• Recover
    Achieve organizational resilience by developing a recovery plan and making continuous updates as your network technology evolves.

HIPAA Paves the Way for Telehealth

The COVID-19 pandemic has propelled telehealth into the healthcare mainstream.

At the start of the pandemic, the Federal Government launched a historic expansion of telehealth access under Secretary Alex Azar, giving organizations operating in a good faith the chance to work with mainstream video apps like Zoom, Facebook Messenger, Google Hangouts and others without the standard business associates agreement (BAA).

Will the HIPAA update force providers back onto HIPAA-compliant platforms? While discretion is likely to continue into 2021, it’s also wise to review your telehealth systems and prepare for stricter regulation that will eventually come down from HHS.

Here are some strategies for improving telehealth security and ensure long-term HIPAA compliance:

  • Improve procedures for gathering patient consent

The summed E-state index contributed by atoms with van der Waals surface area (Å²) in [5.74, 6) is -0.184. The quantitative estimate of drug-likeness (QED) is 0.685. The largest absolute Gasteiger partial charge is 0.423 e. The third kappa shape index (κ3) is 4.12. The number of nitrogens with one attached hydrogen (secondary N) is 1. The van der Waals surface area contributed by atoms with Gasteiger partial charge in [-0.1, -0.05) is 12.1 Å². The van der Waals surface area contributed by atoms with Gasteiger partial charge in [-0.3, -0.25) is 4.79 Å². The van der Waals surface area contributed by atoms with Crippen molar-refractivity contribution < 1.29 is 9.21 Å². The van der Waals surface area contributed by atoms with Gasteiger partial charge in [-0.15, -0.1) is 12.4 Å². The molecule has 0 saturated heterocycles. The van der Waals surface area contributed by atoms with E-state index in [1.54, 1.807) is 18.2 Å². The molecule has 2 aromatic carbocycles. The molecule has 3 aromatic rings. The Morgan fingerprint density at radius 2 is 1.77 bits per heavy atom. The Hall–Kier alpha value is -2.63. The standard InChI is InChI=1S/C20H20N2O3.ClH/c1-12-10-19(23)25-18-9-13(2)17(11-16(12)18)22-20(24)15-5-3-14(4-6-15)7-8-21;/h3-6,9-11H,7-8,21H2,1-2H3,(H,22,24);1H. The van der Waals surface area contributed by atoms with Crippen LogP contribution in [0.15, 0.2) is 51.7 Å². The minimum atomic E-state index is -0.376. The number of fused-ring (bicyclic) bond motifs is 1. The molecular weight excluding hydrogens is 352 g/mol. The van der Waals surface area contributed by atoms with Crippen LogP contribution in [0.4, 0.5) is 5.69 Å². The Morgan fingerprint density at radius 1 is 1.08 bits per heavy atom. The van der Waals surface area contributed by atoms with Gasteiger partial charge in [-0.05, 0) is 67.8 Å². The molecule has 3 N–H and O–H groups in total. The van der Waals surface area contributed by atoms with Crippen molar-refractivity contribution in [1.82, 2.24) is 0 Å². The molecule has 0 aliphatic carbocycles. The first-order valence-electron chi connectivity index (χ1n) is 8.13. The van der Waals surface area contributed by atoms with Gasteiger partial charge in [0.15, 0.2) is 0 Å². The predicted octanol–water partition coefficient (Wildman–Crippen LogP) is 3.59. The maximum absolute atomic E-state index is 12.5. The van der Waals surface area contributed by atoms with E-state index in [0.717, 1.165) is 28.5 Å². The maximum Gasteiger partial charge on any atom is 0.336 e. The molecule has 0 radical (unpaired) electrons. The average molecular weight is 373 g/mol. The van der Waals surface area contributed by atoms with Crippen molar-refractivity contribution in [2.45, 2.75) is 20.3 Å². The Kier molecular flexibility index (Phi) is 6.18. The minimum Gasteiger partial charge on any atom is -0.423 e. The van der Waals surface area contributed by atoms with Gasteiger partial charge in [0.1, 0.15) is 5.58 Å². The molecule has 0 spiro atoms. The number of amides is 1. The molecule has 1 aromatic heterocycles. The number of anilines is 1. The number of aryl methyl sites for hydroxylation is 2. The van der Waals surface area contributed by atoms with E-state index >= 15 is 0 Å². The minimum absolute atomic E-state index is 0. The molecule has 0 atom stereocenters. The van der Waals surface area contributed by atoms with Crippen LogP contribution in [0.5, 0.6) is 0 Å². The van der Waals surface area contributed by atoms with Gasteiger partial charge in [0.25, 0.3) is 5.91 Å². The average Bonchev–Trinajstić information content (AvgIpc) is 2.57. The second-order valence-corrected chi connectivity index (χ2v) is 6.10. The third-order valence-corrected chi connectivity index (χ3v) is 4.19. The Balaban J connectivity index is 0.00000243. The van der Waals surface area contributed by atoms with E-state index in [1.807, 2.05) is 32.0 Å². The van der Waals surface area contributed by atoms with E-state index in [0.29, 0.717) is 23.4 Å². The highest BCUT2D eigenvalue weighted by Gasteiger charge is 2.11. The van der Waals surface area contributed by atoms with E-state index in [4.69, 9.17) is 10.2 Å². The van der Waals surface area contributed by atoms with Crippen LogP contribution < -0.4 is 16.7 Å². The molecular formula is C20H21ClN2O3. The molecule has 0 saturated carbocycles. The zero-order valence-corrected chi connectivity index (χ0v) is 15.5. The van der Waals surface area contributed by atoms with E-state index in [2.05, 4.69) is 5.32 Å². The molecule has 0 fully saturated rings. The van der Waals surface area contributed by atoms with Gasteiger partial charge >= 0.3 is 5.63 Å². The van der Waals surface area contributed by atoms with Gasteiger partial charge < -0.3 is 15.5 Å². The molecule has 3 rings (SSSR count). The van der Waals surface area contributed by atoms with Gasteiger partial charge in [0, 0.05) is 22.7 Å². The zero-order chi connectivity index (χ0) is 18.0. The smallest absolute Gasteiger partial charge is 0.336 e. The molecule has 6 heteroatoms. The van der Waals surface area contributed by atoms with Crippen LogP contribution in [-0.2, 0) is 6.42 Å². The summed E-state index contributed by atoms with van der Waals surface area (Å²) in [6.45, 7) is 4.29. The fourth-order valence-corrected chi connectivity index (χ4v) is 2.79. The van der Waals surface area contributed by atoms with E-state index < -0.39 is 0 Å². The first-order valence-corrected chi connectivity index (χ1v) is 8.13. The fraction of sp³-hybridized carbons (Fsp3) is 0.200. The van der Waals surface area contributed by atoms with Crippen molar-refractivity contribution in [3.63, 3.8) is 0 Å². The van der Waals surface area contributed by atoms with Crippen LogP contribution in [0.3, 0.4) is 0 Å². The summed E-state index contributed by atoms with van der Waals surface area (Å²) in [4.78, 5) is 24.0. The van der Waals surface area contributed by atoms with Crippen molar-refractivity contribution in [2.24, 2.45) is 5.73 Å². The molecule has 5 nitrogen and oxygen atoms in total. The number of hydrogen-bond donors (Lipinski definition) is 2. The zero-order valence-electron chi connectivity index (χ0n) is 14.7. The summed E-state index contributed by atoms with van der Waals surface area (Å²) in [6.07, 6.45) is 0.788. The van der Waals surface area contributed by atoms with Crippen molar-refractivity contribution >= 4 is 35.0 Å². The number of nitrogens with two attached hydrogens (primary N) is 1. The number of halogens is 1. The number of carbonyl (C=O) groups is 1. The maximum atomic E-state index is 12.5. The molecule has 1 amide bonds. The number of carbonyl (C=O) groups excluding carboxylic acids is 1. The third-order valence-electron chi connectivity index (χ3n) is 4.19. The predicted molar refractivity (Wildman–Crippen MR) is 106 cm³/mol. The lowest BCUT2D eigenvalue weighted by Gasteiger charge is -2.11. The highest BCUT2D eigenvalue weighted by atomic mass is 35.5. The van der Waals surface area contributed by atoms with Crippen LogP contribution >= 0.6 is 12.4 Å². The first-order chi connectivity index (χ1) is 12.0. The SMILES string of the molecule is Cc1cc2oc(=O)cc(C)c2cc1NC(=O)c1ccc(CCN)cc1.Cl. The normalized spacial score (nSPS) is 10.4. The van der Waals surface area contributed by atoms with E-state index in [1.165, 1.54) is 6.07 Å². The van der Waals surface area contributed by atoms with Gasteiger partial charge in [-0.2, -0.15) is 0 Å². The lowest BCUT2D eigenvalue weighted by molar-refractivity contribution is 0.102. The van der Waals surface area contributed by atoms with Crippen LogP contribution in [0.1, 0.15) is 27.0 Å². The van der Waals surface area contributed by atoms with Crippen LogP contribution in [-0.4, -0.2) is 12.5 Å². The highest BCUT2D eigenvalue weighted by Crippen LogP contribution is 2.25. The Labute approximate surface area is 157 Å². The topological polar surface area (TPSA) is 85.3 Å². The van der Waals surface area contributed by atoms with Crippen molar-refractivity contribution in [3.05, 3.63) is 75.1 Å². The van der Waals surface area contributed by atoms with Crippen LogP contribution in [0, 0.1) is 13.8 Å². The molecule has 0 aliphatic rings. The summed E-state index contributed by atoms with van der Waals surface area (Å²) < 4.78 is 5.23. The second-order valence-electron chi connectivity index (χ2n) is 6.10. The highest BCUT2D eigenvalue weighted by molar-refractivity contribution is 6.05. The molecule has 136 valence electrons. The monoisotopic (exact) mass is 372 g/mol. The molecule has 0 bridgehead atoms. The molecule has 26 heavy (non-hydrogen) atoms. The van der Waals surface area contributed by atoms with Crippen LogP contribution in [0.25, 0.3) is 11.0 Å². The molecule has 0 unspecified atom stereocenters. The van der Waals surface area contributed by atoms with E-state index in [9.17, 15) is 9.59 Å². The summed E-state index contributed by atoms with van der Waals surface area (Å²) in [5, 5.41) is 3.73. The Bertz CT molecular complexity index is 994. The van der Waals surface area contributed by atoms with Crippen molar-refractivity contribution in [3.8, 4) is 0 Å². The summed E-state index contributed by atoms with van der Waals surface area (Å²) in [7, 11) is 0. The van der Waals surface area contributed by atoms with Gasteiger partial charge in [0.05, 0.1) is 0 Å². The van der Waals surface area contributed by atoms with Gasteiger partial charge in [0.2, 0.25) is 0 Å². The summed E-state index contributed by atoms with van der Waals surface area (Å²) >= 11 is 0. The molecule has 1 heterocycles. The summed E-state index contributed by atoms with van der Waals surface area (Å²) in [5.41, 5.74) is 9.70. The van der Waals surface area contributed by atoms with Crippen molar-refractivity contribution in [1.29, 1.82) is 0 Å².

• Enforce stronger risk analysis processes
  • Deploy encryption systems to secure ePHI in transit
  • Proactively seek out BAA or HIPAA compliant telehealth vendors

Work With a HIPAA and HITECH Compliance Consultant

An effective way to stay ahead of HIPAA’s latest changes is to partner with a HIPAA compliance consultant, like Complete Network. For 20 years, we’ve been helping healthcare organizations in Albany, New York, Charlotte, North Carolina, and Bluffton, South Carolina improve their cybersecurity protections and manage their HIPAA compliance exposure.

Continue reading more about our HIPAA consulting services. Or, if you have a question for our HIPAA experts, contact us any time at 877 877 1840 or [email protected].